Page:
Wayne Riley (1917-2007) was the official historian of Clovis infrastructure, building codes, our business community and the development of our fire department.
As a young boy, he worked for his dad at the popular Mission Café located in the 1912 DeWitt building at 453 Pollasky. After graduating in 1936 from Clovis High School, Wayne became a skilled carpenter, an assistant manager for a Safeway grocery store, and a butcher for John Good’s grocery store. He opened Riley’s Grocery Store on northwest corner of 7th and Pollasky in 1942.
Riley’s family arrived in Clovis in 1929 and resided in a large white house at 528 Pollasky, northwest corner of Pollasky and Bullard. It was located directly west of the fire station. Wayne dreamed of becoming a fireman and Fire Chief Harry Whiton promised Wayne he could join at age 21.
Merchant Harry Whiton, Clovis Volunteer Fire Chief from 1926 until his death in1944, invited the energetic Riley to become a volunteer fireman in 1938. His “fire pants” were kept in the front room for quick response. There was no designated driver for the fire truck. The first volunteer to arrive drove the truck and collected volunteer merchants from downtown on the way to the fire. Wayne’s dog Husky quickly became the official mascot. He was truly a “fire dog”. Husky was the first to respond at the sound of the siren and was a fierce protector of the fire fighting equipment.
Early in our history, fires were a public event. Everyone responded to the 1913 large bell that was on top of a tower approximately 24 feet high. The system was replaced in 1925 by a 220V siren. The bell was retained as an emergency alarm. Riley would help with the street dances that the fire department sponsored. He participated in the “fun” time spraying spectators after containing a controlled fire.
In 1933, Halloween pranksters placed a chic (outhouse) in the middle of Front Street (Clovis Ave) and Fourth Street and proceeded to “fire up” the building. The volunteer firemen responded and ended their project with a giant water fight.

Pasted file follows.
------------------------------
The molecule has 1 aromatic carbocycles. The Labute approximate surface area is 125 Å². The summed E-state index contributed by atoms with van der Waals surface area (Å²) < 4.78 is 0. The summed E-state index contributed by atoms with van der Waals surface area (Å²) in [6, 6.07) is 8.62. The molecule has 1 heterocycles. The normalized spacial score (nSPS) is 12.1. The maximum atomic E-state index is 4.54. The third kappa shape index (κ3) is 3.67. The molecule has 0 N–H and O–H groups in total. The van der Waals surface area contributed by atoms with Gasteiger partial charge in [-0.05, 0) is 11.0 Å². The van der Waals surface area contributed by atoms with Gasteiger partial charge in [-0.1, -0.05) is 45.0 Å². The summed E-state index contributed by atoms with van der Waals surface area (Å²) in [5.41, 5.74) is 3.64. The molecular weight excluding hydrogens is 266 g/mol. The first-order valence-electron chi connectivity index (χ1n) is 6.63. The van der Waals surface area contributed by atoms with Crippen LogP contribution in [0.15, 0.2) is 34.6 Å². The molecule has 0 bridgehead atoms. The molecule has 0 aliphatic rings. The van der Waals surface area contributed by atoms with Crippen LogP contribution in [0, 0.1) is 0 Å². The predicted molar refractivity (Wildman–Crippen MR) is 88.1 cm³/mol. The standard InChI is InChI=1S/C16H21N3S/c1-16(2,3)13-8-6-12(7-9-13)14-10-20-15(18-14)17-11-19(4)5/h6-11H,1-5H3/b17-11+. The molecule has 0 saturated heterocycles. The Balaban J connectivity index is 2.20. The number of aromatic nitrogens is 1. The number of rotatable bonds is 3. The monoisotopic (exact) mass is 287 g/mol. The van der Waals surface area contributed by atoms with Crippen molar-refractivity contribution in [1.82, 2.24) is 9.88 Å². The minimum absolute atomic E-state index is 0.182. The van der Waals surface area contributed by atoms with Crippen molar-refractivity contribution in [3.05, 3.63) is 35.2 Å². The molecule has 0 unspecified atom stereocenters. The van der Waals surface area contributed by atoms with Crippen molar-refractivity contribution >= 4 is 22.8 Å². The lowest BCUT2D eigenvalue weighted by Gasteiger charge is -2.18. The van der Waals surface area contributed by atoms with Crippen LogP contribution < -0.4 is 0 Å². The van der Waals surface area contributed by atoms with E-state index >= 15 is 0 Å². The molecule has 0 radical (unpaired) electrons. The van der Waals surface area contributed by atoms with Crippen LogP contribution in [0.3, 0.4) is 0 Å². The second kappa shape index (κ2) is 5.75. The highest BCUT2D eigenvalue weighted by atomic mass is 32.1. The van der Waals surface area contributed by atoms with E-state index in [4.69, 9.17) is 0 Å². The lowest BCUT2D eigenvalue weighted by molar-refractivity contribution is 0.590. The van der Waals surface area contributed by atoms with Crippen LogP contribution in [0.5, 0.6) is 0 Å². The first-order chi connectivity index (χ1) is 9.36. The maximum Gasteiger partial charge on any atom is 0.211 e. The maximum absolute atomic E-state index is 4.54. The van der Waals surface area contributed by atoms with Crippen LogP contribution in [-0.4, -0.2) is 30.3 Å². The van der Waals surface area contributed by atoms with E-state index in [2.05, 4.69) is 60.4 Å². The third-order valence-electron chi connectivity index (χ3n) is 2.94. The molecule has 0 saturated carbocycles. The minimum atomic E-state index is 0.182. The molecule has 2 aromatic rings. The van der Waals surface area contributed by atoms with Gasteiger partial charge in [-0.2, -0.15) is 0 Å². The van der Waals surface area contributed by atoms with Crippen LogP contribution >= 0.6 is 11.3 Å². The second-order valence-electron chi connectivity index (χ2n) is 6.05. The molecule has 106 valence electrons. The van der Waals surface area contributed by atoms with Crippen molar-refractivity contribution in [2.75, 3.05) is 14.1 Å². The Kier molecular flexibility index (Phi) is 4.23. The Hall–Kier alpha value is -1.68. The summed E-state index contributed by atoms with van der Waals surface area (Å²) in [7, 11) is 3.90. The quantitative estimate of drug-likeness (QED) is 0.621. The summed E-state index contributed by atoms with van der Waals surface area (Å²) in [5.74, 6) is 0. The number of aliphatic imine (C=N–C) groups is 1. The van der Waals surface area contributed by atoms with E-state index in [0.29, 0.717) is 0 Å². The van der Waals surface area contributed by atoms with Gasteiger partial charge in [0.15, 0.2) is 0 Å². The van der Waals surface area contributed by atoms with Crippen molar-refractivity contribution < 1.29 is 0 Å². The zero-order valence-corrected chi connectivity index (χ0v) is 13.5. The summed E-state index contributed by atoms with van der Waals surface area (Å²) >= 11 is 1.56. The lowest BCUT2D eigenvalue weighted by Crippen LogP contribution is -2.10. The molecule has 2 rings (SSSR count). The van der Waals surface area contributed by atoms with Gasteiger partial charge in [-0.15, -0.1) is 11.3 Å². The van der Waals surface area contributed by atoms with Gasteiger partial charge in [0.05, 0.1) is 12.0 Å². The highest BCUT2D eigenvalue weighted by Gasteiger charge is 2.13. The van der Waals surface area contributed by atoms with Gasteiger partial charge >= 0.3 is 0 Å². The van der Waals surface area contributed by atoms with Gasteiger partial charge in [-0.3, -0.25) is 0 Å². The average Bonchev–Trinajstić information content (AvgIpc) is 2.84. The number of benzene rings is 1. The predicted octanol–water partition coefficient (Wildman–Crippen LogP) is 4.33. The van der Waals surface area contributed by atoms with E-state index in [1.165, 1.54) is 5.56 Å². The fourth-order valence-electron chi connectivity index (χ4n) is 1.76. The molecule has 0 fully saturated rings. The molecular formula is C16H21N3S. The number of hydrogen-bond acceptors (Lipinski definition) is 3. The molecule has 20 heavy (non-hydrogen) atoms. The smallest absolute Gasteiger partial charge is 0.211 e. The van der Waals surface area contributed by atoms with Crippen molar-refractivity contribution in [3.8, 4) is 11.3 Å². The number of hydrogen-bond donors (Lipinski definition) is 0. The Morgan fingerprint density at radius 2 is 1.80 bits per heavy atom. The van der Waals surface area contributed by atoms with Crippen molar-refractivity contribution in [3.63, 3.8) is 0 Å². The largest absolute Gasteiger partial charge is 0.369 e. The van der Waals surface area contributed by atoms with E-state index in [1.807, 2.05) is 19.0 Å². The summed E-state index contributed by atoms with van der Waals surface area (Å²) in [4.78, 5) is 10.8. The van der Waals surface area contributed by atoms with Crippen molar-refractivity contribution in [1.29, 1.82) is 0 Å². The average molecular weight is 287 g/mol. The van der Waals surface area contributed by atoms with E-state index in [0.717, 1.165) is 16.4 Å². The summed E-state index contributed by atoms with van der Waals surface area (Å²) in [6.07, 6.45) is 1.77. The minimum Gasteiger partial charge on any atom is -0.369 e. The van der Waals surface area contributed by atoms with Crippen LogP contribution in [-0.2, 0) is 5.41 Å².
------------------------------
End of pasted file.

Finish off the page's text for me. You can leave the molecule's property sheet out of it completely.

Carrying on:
Riley held the position of Assistant Fire Chief for 12 years. He served as volunteer Fire Chief from 1957-1964. He was an innovative leader. He established the first coded alarm system and a coded wheel timing device. He secured a gasoline tanker and converted it into a 500-gallon capacity reserve pump. He introduced off-duty uniforms for volunteers. In 2003, Fire Chief Mark Aston identified Riley as the most exemplary Fire Chief that went beyond the call of duty. The present fire department retains those age-old values.
Riley remembered maintaining the 1913 steel tank and water tower south of Fifth and Hughes that still serves Clovis and the water pipes that were found at the rear of our early 1895 merchants on Fulton (Clovis Ave). They were serviced from windmills.
In 1942, a pretty Thelma Brown, arrived in Clovis. Thelma opened a small beauty salon near Riley’s grocery store. They fell in love and married in 1947.
Riley would build a brick building adjacent to his family home, 530 Pollasky that became Thelma’s Beauty Salon for 46 years. Three generations of Riley’s worked in that salon. Thelma had three professional rules: no gossiping, no dirty stories and no swearing. She closed the salon in 1995.
Thelma and Wayne enjoyed their motorcycles and Thelma raced at Kearney Bowl. They were the first couple to be honored by the Clovis Chamber of Commerce Hall of Fame in 1996. Thelma died in 2005.
They left us a rich heritage.